Big Sur Marathon


Here's the little story of my first marathon, the Big Sur International Marathon, on April 27, 2008.

We arrived in SF Friday midday and traveled along Highway One to Monterey. We craved fish tacos as we started heading south and, after a quick google search, came across a great New York Times article outlining great taco stands along highway one. Gotta love geeky phones and google. We found exactly what we were looking for at TAQUERIA Y MERCADO DE AMIGOS in Pescadero, wandered through town as we absorbed some rays and continued on our way south.

Exploring the coast...

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Marathon registration

In Monterey, we checked into our hotel (Cannery Inn Row) and walked down to the Convention Center to pick up my race packet. Things were well organized and, being a Friday, we sped through, peeked at the expo and head back out into the gorgeous sun. With the great trail they have in Monterey, walking to the convention center and the buses race day morning rather than driving was key.

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We then wandered to dinner at a super yummy Mexican restaurant Geoff had found online (Zocalo) with handmade corn tortillas. We walked home along the water and noticed tons of seals with their pups! So cute!

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Saturday morning, I tried to sleep as much as possible, as I knew I wouldn’t be getting much sleep the next morning. We drove the race course to let Geoff understand a little as to why I chose this crazy place for a race.

Driving the race course on Highway 1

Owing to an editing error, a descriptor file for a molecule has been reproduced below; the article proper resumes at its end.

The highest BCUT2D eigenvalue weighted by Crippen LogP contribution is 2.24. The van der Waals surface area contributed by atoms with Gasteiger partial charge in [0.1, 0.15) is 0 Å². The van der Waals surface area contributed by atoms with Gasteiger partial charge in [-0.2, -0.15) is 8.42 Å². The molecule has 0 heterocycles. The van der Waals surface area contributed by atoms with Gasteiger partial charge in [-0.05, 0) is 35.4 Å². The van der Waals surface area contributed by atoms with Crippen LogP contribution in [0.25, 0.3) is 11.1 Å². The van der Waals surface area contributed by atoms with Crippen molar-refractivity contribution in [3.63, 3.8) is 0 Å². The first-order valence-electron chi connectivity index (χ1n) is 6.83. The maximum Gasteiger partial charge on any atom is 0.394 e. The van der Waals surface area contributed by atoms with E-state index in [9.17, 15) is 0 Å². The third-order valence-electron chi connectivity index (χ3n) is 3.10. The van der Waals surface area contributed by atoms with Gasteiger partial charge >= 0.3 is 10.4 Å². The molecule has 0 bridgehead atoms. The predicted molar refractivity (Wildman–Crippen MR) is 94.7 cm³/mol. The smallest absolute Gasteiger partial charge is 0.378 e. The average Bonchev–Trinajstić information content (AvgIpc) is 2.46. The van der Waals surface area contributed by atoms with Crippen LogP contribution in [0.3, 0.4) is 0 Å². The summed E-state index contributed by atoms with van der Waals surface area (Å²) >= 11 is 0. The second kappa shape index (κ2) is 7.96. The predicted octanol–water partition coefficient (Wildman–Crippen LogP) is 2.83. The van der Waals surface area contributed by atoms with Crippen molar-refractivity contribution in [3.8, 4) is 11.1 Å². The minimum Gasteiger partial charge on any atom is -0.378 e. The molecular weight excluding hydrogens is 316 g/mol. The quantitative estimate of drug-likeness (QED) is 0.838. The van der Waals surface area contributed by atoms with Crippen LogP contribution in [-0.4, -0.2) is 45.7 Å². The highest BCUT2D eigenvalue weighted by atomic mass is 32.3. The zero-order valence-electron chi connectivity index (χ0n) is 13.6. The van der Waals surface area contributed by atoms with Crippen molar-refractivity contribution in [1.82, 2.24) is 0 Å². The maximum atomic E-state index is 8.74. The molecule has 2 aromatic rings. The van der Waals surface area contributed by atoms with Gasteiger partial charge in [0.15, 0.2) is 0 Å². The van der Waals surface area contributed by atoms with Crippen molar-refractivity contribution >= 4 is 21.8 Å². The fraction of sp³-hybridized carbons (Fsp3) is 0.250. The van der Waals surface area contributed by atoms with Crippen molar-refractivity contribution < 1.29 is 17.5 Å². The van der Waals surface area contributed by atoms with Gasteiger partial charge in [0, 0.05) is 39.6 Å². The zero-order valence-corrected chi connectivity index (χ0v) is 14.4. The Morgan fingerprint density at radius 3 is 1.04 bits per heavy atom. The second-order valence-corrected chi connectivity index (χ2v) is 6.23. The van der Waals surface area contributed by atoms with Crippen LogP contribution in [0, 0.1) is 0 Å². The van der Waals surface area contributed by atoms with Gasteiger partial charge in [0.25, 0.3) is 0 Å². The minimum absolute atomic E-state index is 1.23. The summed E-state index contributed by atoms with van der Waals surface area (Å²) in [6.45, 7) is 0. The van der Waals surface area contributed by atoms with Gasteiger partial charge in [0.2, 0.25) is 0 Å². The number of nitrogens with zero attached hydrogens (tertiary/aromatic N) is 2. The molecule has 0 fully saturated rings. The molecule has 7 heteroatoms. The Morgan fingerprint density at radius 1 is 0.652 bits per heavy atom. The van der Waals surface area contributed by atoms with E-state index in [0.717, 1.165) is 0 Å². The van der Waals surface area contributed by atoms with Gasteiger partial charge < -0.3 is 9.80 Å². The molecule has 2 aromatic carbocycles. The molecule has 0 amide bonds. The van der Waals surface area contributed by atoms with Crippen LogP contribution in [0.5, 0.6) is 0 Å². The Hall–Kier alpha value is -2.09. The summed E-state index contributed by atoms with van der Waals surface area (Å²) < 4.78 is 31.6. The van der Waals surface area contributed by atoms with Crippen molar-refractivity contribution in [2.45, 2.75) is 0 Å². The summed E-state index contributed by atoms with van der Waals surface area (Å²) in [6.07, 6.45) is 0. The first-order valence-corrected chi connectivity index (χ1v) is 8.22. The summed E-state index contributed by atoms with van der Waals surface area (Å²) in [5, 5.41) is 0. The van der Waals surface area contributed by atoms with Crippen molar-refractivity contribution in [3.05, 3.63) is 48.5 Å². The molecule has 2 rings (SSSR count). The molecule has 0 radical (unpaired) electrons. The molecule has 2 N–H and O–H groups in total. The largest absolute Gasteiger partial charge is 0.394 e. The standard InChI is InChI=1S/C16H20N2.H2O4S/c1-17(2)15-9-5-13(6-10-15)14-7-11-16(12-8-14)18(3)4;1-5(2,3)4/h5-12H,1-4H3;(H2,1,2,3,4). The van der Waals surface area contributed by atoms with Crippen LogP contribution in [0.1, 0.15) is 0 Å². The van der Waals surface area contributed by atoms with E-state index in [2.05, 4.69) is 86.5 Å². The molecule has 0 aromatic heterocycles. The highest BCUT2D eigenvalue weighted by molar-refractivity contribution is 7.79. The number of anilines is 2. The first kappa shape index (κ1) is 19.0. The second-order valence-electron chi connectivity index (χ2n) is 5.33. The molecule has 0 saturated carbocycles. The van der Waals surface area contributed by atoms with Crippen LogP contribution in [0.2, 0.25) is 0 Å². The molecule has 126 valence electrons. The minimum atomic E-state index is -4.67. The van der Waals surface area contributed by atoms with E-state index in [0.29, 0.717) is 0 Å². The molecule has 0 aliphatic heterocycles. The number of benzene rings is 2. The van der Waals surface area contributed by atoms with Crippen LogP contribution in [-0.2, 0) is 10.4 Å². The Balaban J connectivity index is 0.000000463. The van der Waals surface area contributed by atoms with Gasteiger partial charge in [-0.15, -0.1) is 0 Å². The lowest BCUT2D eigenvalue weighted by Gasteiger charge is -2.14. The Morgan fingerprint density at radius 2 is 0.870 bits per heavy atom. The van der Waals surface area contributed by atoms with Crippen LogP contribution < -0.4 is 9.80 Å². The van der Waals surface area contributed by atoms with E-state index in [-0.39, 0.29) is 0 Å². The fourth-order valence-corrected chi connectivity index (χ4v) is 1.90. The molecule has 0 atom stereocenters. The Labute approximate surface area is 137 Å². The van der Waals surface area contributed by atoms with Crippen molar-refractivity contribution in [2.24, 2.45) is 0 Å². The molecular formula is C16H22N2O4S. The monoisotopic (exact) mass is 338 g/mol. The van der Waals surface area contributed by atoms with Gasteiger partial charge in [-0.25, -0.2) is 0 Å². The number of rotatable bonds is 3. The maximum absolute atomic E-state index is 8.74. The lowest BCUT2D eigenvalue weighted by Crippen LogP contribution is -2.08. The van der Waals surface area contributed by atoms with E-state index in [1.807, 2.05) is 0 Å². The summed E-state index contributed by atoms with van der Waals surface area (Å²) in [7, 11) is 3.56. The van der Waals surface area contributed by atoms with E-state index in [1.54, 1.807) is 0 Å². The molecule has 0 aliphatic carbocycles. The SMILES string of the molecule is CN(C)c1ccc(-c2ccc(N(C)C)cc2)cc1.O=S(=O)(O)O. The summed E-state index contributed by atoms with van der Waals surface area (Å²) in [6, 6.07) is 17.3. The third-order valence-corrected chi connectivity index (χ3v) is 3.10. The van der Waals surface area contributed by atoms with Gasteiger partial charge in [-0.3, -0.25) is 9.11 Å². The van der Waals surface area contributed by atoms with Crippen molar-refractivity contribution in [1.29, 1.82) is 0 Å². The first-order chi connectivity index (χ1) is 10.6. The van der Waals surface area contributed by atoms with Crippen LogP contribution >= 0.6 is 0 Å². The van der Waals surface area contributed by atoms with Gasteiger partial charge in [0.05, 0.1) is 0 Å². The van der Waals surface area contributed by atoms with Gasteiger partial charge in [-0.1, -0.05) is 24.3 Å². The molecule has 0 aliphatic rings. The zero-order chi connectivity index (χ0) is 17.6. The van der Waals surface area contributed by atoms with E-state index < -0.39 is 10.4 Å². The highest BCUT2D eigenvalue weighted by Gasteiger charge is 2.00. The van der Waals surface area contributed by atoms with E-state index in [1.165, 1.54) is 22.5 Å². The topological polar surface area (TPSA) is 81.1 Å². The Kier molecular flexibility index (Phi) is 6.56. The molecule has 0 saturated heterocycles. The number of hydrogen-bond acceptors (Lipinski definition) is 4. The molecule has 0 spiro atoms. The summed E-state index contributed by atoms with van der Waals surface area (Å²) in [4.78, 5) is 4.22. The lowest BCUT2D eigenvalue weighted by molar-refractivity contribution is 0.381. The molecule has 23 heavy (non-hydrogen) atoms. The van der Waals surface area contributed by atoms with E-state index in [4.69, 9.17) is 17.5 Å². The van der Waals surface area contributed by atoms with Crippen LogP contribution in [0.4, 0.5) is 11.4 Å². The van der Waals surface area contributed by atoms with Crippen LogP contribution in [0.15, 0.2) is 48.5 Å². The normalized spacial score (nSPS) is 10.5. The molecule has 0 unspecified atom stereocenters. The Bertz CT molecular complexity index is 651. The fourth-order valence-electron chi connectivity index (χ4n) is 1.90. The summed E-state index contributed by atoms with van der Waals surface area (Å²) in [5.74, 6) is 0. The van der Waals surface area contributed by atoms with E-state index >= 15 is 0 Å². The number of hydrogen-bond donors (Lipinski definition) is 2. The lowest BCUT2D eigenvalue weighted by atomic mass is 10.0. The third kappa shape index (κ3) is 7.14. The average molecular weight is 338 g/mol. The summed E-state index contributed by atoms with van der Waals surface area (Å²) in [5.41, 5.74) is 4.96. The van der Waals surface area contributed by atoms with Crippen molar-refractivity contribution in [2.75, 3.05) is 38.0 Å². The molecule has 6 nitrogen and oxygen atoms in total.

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We then ate lunch and then went to explore the Monterey Bay Aquarium. It was the most amazing aquarium either of us have ever been to. If you ever have the opportunity to go, GO! Here are some shots.

Monterey Bay Aquarium

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We went to the pasta party that night, where they actually served vegetables, grilled asparagus and sadly, overcooked artichokes. We enjoyed talking with several people about their race experiences and then getting to bed early. On the way back to the hotel, we had to go and find the source of the crazy sea lion sounds that we could hear from the trail. Let's just say we found them, along with lots of other creatures!

The Pier in Monterey

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Race Day!

After laying out all of my things and doing some mental preparation, based on what I had seen of the course, I was in bed by 10 pm. I woke up several times with weird and wacky race preparation dreams, glancing at the clock, waiting for the 3 am wake up call. I had to be back at the Convention Center at 4:15 am to catch a bus for the starting line. After putting on sunscreen, getting dressed, pulling on some warm clothes, eating a normal granola breakfast, I head out for the buses. Arriving in the area, I found a huge line of folks, all carrying their white Gu! Bags, waiting for the bus. I walked around the block to find the end of the line, amazed thinking about how they were going to fit us all on enough buses. Together, as we slowly moved forward in line, my new line buddy, Paul, and I joked about a theme for a new zombie movie – zombie runners, dazed, white gear bags in hand… I don’t know. It seemed funny at that hour.

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We all were counted off into buses and started down the windy road to the start. Many hadn’t seen the race course before, not that you could see much in the dark, but you sure could hear the bus breaking as it went down hill after hill after hill, the ones that we would be running up in only a matter of hours.